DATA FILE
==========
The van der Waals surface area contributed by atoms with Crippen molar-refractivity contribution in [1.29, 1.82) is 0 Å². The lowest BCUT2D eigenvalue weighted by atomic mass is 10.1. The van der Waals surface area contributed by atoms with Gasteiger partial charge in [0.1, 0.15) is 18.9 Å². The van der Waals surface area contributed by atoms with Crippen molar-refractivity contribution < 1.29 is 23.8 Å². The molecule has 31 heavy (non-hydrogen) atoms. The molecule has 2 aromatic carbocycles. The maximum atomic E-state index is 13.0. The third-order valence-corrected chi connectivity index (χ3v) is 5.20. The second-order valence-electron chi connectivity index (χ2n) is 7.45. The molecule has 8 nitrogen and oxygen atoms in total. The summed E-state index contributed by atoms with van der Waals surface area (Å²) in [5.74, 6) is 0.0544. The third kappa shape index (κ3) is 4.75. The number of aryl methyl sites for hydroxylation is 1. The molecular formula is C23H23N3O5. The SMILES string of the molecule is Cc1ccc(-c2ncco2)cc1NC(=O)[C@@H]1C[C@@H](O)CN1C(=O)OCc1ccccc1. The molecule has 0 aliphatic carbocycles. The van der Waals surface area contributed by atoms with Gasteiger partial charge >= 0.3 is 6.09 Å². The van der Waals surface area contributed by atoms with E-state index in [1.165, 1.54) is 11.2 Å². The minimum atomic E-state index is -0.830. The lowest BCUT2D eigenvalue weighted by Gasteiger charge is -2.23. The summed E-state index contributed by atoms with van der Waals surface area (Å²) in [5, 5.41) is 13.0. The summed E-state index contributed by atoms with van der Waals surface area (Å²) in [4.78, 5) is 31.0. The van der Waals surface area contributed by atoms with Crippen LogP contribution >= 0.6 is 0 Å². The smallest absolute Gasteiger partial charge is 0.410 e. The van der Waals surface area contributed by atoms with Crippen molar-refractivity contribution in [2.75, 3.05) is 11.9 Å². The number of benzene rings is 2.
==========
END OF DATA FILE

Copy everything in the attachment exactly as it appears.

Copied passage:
The van der Waals surface area contributed by atoms with Crippen molar-refractivity contribution in [1.29, 1.82) is 0 Å². The lowest BCUT2D eigenvalue weighted by atomic mass is 10.1. The van der Waals surface area contributed by atoms with Gasteiger partial charge in [0.1, 0.15) is 18.9 Å². The van der Waals surface area contributed by atoms with Crippen molar-refractivity contribution < 1.29 is 23.8 Å². The molecule has 31 heavy (non-hydrogen) atoms. The molecule has 2 aromatic carbocycles. The maximum atomic E-state index is 13.0. The third-order valence-corrected chi connectivity index (χ3v) is 5.20. The second-order valence-electron chi connectivity index (χ2n) is 7.45. The molecule has 8 nitrogen and oxygen atoms in total. The summed E-state index contributed by atoms with van der Waals surface area (Å²) in [5.74, 6) is 0.0544. The third kappa shape index (κ3) is 4.75. The number of aryl methyl sites for hydroxylation is 1. The molecular formula is C23H23N3O5. The SMILES string of the molecule is Cc1ccc(-c2ncco2)cc1NC(=O)[C@@H]1C[C@@H](O)CN1C(=O)OCc1ccccc1. The molecule has 0 aliphatic carbocycles. The van der Waals surface area contributed by atoms with Gasteiger partial charge >= 0.3 is 6.09 Å². The van der Waals surface area contributed by atoms with E-state index in [1.165, 1.54) is 11.2 Å². The minimum atomic E-state index is -0.830. The lowest BCUT2D eigenvalue weighted by Gasteiger charge is -2.23. The summed E-state index contributed by atoms with van der Waals surface area (Å²) in [5, 5.41) is 13.0. The summed E-state index contributed by atoms with van der Waals surface area (Å²) in [4.78, 5) is 31.0. The van der Waals surface area contributed by atoms with Crippen LogP contribution >= 0.6 is 0 Å². The smallest absolute Gasteiger partial charge is 0.410 e. The van der Waals surface area contributed by atoms with Crippen molar-refractivity contribution in [2.75, 3.05) is 11.9 Å². The number of benzene rings is 2.